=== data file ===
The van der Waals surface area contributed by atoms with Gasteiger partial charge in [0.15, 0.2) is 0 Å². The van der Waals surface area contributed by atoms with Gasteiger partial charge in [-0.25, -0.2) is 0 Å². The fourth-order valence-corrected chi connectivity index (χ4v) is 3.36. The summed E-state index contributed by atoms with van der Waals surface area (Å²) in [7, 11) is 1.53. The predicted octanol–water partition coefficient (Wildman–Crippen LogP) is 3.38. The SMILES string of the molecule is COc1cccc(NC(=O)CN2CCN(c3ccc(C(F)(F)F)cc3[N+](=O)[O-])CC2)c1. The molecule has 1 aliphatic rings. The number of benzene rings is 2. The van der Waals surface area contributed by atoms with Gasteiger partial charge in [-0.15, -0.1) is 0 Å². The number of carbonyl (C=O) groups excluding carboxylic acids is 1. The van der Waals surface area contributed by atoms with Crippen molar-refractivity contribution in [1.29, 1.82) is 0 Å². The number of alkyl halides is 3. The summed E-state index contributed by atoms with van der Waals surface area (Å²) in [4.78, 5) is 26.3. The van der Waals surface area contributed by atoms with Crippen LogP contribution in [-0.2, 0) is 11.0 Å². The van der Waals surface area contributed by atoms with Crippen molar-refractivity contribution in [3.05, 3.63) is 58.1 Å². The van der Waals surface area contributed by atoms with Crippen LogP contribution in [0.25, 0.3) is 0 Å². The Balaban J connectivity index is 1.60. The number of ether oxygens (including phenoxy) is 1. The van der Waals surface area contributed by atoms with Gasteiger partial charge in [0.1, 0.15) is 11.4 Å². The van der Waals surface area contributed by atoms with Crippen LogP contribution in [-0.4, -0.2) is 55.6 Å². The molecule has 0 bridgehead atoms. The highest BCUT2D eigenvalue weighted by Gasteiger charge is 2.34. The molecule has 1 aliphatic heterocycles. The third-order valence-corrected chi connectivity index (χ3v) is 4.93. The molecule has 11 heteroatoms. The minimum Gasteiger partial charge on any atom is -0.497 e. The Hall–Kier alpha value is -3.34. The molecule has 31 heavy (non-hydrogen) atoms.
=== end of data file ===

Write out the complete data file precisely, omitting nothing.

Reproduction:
The van der Waals surface area contributed by atoms with Gasteiger partial charge in [0.15, 0.2) is 0 Å². The van der Waals surface area contributed by atoms with Gasteiger partial charge in [-0.25, -0.2) is 0 Å². The fourth-order valence-corrected chi connectivity index (χ4v) is 3.36. The summed E-state index contributed by atoms with van der Waals surface area (Å²) in [7, 11) is 1.53. The predicted octanol–water partition coefficient (Wildman–Crippen LogP) is 3.38. The SMILES string of the molecule is COc1cccc(NC(=O)CN2CCN(c3ccc(C(F)(F)F)cc3[N+](=O)[O-])CC2)c1. The molecule has 1 aliphatic rings. The number of benzene rings is 2. The van der Waals surface area contributed by atoms with Gasteiger partial charge in [-0.15, -0.1) is 0 Å². The number of carbonyl (C=O) groups excluding carboxylic acids is 1. The van der Waals surface area contributed by atoms with Crippen molar-refractivity contribution in [1.29, 1.82) is 0 Å². The number of alkyl halides is 3. The summed E-state index contributed by atoms with van der Waals surface area (Å²) in [4.78, 5) is 26.3. The van der Waals surface area contributed by atoms with Crippen LogP contribution in [-0.2, 0) is 11.0 Å². The van der Waals surface area contributed by atoms with Crippen molar-refractivity contribution in [3.05, 3.63) is 58.1 Å². The van der Waals surface area contributed by atoms with Crippen LogP contribution in [0.25, 0.3) is 0 Å². The Balaban J connectivity index is 1.60. The number of ether oxygens (including phenoxy) is 1. The van der Waals surface area contributed by atoms with Gasteiger partial charge in [0.1, 0.15) is 11.4 Å². The van der Waals surface area contributed by atoms with Crippen LogP contribution in [-0.4, -0.2) is 55.6 Å². The molecule has 0 bridgehead atoms. The highest BCUT2D eigenvalue weighted by Gasteiger charge is 2.34. The molecule has 1 aliphatic heterocycles. The third-order valence-corrected chi connectivity index (χ3v) is 4.93. The molecule has 11 heteroatoms. The minimum Gasteiger partial charge on any atom is -0.497 e. The Hall–Kier alpha value is -3.34. The molecule has 31 heavy (non-hydrogen) atoms.